My daughter, granddaughter, and I had cruised the aisles of a local grocery store called Fusion on Sunday morning and were walking back to Jessica’s flat in Mid-Levels, Hong Kong. My granddaughter was doing what most two-year-old children do: insisting on climbing stairs and riding the escalator by herself, insisting on pushing the grocery cart by herself, insisting on walking the sideway.
Jessica reminded her daughter that there are times when it’s important to hold Mama’s hand. Then my daughter’s cell phone rang, and we stopped so she could answer her brother’s call. Their father had died, he said. It was expected news, given my ex-husband’s terminal illness, yet also surprising.
An abstract future had become present reality.
While my children talked, I watched my granddaughter. She stared into a store front window, chattered, and explored the sidewalk. In the street, taxis whizzed by. Then my granddaughter glanced at her mother, giggled, and took off running down the narrow sidewalk.
With Grandma in hot pursuit.
“Many adults think that because very young children are not completely aware of what is going on around them, they are not impacted by death,” states Dr. Alan D. Wolfelt, Director of the Center for Loss and Life Transition in Fort Collins, Colorado. “We must dispel this myth.”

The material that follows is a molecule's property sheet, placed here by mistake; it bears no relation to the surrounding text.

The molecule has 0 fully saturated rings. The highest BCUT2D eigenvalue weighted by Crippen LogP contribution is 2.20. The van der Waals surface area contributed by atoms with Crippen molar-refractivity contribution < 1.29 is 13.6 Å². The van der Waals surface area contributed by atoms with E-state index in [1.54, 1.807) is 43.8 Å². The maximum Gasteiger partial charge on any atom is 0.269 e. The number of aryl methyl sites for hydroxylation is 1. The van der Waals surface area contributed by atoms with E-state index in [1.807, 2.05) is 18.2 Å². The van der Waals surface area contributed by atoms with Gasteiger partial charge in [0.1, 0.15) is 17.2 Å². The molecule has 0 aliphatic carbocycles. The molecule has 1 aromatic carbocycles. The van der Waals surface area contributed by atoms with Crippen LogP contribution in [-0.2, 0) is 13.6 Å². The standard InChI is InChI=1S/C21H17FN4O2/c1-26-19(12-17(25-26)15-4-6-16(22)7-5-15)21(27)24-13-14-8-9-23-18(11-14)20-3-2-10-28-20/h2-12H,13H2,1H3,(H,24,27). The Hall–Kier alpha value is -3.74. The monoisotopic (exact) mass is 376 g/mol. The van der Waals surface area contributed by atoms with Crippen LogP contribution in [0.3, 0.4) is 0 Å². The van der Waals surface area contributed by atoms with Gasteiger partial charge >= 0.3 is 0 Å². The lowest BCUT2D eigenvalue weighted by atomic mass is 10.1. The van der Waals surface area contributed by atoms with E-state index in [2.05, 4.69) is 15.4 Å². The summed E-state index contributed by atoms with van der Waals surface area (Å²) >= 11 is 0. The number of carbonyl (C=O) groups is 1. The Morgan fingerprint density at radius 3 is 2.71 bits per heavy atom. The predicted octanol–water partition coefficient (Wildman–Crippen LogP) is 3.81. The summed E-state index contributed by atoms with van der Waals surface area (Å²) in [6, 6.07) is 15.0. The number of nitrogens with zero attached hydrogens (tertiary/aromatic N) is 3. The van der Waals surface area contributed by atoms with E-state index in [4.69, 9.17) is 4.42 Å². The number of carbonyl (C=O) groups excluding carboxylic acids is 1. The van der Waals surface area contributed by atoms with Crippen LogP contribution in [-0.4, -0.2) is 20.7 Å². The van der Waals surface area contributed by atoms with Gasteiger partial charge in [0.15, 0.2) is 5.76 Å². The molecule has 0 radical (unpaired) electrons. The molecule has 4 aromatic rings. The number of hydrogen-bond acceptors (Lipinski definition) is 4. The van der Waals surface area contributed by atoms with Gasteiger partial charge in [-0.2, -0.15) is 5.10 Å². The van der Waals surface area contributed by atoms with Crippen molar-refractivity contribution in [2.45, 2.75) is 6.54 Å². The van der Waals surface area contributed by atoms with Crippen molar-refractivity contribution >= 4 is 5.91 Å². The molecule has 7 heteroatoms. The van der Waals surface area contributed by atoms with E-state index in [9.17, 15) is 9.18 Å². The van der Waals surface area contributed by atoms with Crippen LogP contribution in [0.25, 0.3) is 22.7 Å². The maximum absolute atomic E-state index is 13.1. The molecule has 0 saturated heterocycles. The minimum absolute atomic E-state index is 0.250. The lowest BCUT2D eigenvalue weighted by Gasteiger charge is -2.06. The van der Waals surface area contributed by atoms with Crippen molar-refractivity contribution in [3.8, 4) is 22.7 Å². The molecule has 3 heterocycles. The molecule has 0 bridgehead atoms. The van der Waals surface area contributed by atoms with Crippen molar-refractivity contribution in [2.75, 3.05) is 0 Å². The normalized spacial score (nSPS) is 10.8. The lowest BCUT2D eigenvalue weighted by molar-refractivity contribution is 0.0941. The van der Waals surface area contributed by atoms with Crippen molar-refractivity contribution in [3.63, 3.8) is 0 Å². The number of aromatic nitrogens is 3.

Toddlers need us to teach them that death is a natural part of life, Wolfelt says. First, offer them comfort and care. Model your own grief; use simple, concrete language; and keep change to a minimum. Allow them to participate in the funeral or service. And in the years to come, help them remember.
What does one say to a toddler who knows someone is missing? Wolfelt recommends that we use the word “dead,” and explain, “he can never come back.” He advises against words like “bye-bye” or “gone” or “sleeping,” which confuse the issue. “…dead means the body stops working. The person can’t walk or talk anymore, can’t breathe and can’t eat.” These are terms children—and adults for that matter—can understand. Wolfelt also cautions that most of what young children pick up is conveyed nonverbally.
No doubt my granddaughter had noticed her mother’s distraction. Perhaps that’s why she took off: to regain Mama’s attention.
I raced down the sidewalk, my daughter right behind me, and grabbed my granddaughter’s hand. “No,” she cried and turned to face her mother. “Mama,” she said, reaching her free hand toward my daughter.
She wanted Mama to hold her hand.
That night, after my granddaughter went to bed, Jessica and I chatted. Again today, we climbed The Peak and took in the views. Both of us sensed the timing of my visit had been fortuitous.
I was there to hold my daughter’s hand.
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